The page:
Recent news reports of lead in drinking water and the controversy surrounding testing methodologies have acted as a catalyst for public schools across the country to test their water. Unfortunately, many of these tests indicate high, potentially dangerous, levels of lead concentrations in public drinking fountains, sparking outcry from parents and prompting a series of public meetings. In response, the EPA changed lead testing regulations on February 29, 2016 and now require utilities to use wide mouth bottles, conduct no pre-stagnation flush, and to run faucets at typical flow rates when testing for lead — precisely the opposite of how testing had previously been conducted. While many people have been quick to blame utilities for lead in their drinking water and have even gone so far to suggest that utilities have been practicing testing “cheats,” they were in actuality following protocol issued by EPA.
The EPA is also considering changes to the Safe Drinking Water Act’s rules regarding lead, and an advisory panel has proposed a more proactive approach to replacing lead pipes. The proposal would encourage public water systems to replace lead pipes versus waiting for lead levels to spike to take action. This plan involves substantial increases in funding to water companies and municipalities for the replacement of lead pipes in both the public and the private portions of lead service lines, including residential lines. With this additional funding, water utilities across the country will be able to set goals for a permanent solution to our nation’s lead crisis. Admittedly, we have a long road ahead of us as many cities simply do not know the exact number or location of lead pipes in their system. Add to that the cost and person power required to replace our nation’s lead service lines, and it becomes apparent that a 100% lead-free infrastructure is still many years away.
What Can You Do?
When water sits stagnant in lead service lines for even a few hours, it picks up lead from the pipe, which can make using your faucet hazardous. Find out if your home is serviced by lead service lines by calling your local water department. This is especially important to homes built prior to 1980. If your home still has lead service lines, you can reduce the risk of lead contamination in your drinking water by taking some simple steps:
Call your State Department of Public Health for health information, or visit their website.
Run tap water until after the water feels cold. Flushing pipes in this way before use assures that you are not drinking water that has been sitting stagnant in pipes.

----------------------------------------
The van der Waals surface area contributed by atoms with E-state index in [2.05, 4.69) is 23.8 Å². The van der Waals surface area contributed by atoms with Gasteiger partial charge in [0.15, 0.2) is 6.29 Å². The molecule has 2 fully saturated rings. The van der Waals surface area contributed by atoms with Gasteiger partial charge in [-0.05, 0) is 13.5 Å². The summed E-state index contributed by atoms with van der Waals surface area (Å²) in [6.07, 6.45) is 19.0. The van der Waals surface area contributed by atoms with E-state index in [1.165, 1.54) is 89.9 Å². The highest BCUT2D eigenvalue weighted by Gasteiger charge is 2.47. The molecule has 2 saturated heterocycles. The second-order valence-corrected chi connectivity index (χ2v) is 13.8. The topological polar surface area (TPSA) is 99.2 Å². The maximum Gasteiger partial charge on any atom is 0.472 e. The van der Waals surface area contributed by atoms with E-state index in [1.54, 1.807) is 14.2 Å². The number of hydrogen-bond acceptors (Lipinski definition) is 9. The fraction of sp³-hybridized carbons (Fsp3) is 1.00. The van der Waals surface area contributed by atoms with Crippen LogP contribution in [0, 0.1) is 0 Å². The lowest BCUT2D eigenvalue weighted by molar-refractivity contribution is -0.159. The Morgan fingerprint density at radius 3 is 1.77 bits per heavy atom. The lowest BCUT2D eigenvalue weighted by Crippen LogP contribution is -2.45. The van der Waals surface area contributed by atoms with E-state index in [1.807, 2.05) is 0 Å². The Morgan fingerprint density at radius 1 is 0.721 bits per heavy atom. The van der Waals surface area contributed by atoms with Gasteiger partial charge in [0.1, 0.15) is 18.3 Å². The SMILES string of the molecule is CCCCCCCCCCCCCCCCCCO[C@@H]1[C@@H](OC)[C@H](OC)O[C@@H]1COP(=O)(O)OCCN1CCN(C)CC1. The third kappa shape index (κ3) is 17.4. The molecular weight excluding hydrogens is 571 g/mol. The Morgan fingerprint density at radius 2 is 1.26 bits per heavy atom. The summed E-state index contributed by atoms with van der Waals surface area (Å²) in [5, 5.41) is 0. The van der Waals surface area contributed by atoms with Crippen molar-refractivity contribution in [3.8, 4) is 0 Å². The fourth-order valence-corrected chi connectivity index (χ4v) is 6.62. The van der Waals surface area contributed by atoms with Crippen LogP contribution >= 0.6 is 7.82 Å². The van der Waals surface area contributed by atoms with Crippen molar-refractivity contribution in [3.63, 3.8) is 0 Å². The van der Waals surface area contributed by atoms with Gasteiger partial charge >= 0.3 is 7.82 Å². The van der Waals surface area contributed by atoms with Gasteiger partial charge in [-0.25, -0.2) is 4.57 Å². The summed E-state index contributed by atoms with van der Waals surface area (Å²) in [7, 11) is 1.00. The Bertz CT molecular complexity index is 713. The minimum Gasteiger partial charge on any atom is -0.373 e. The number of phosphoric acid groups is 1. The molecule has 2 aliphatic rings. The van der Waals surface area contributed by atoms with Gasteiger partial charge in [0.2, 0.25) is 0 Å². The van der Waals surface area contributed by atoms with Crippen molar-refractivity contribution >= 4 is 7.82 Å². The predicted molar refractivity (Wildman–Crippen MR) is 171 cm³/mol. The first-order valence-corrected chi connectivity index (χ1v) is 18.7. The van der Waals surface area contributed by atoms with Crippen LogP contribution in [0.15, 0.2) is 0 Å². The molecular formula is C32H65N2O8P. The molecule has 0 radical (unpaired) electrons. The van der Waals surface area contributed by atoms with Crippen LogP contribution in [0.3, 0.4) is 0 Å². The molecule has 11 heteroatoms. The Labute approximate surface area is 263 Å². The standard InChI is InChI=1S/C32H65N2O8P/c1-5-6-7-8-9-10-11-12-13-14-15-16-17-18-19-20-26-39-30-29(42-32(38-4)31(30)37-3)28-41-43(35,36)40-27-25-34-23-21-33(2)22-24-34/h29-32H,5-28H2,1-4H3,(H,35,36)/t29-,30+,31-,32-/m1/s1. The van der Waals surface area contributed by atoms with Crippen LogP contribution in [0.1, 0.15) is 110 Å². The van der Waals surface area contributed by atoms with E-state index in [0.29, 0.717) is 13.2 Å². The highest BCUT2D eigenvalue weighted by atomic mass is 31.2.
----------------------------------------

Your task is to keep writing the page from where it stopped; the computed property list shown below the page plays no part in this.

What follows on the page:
Never use hot water from the faucet for drinking or cooking, especially when making baby formula or food for small children. Hot water from your faucet has a higher chance of containing traces of lead. Instead, use cold water and heat it on the stove or in the microwave.
The good news is that lead contaminated water crises like the situation in Flint, Michigan have called for stricter regulations and replacement of nearly six million lead service lines nationwide. The not so good news is that we still have a long way to go to completely remove all lead in our water systems. Nearly all homes built prior to the 1980s still have lead solder connecting copper pipes, and some major U.S. cities still have 100 percent lead piping that delivers water from the utilities to homes and businesses. Replacing lead service lines is the safest way to prevent lead contamination, and public and private water companies must work together with state and national organizations to replace lead pipes in all of our water distribution systems. Solving our lead contamination crisis will benefit everyone if we work together for a permanent solution. After all, everyone deserves safe drinking water.
Continuing our July theme on water crises in the United States, this week’s article will dive into our nation’s deteriorating water infrastructure — and how we can fix it. America’s infrastructure is in serious trouble, especially our water systems. Although the quality of drinking water in the U.S. remains high, our aging water infrastructure can no longer be ignored. Many of the pipes are over 100 years old and are exceeding their useful life. We experience about 240,000 water main breaks each year, or one every two minutes. These breaks result in 1.7 trillion gallons of clean water wasted annually. If not replaced, these water systems are expected to cost over a trillion dollars in repairs in the coming decades and, more importantly, put people’s health at risk.
The State of Our Infrastructure